An Act to amend the Criminal Code (non-consensual making or distributing of intimate images)

This bill was last introduced in the 41st Parliament, 2nd Session, which ended in August 2015.

This bill was previously introduced in the 41st Parliament, 1st Session.

Sponsor

Robert Chisholm  NDP

Introduced as a private member’s bill. (These don’t often become law.)

Status

Introduced, as of Oct. 16, 2013
(This bill did not become law.)

Summary

This is from the published bill. The Library of Parliament often publishes better independent summaries.

This enactment amends the Criminal Code to create the offence of non-consensual making or distributing of intimate images for a malicious purpose.

Elsewhere

All sorts of information on this bill is available at LEGISinfo, provided by the Library of Parliament. You can also read the full text of the bill.

Criminal CodeRoutine Proceedings

June 17th, 2013 / 3:15 p.m.
See context

NDP

Robert Chisholm NDP Dartmouth—Cole Harbour, NS

moved for leave to introduce Bill C-540, An Act to amend the Criminal Code (non-consensual making or distributing of intimate images).

Mr. Speaker, I am pleased to rise and table this very important piece of legislation today. I thank my colleague, the member for New Westminster—Coquitlam, for agreeing to second the bill.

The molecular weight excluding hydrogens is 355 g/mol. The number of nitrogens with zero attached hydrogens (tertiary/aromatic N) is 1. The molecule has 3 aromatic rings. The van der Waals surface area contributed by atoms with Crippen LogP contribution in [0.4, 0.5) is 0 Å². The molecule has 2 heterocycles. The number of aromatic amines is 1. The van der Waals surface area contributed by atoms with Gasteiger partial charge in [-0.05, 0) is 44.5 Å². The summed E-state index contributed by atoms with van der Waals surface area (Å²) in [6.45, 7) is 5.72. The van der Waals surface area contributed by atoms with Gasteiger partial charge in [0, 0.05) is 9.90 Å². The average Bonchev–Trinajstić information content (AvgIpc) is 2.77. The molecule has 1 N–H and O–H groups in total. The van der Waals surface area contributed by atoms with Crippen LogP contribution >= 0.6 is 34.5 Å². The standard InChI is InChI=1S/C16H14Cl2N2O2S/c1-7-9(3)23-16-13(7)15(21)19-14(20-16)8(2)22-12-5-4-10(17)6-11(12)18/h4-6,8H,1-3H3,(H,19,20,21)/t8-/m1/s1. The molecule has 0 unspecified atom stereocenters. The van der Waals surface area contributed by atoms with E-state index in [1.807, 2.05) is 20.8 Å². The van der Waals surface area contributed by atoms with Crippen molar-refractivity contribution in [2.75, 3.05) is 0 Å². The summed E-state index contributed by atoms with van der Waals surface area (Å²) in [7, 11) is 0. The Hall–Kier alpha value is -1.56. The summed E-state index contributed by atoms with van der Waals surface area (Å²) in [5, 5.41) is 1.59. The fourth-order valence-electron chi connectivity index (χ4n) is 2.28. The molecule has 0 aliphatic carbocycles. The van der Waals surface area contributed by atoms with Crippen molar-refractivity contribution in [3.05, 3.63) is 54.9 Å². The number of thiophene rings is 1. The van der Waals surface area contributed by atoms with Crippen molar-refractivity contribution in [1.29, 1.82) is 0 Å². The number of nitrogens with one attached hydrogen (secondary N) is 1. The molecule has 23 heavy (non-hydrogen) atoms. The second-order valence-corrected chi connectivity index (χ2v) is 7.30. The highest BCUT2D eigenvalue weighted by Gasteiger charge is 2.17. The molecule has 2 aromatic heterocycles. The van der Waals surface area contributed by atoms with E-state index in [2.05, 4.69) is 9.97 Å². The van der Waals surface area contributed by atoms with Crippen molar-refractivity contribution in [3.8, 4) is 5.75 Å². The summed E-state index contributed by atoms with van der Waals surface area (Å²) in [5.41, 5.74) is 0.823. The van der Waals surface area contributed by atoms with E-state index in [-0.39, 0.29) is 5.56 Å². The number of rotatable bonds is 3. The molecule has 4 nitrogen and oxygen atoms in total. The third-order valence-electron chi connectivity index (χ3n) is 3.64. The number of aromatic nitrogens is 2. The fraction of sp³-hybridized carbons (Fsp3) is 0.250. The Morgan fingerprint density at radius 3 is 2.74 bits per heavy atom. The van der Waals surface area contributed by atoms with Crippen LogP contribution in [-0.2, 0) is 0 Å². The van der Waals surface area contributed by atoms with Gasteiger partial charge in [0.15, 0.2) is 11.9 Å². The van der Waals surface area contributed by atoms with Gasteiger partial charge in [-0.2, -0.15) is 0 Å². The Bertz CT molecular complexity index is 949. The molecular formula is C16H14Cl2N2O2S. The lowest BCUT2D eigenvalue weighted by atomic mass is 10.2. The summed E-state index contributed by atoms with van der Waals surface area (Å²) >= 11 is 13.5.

In the constituency I represent, the tragic death a short time ago of Rehtaeh Parsons led to people across the country, and not just across the country, mourning her death and the circumstances around her death. At the same time, people began to urgently ask what they could do to make sure this type of situation or incident was not allowed to happen again.

People in Nova Scotia, Ontario, British Columbia, municipalities, school boards and provinces throughout the country have been working towards developing strategies to make sure this type of event does not happen again.

A cyberbullying task force in Nova Scotia has been working away at developing protocols and standards of contact for identifying who needs to accept responsibility, whether it be in schools, health care or justice.

One thing identified as a gap was the responsibility of the federal government. It is a matter of making sure that the Criminal Code of Canada is brought up to current times to reflect the circumstances of what is happening on the Internet. That is what this bill is intended to do. It is to recognize that there is a gap and that we need to take action to make sure there are consequences for this type of behaviour.

(Motions deemed adopted, bill read the first time and printed)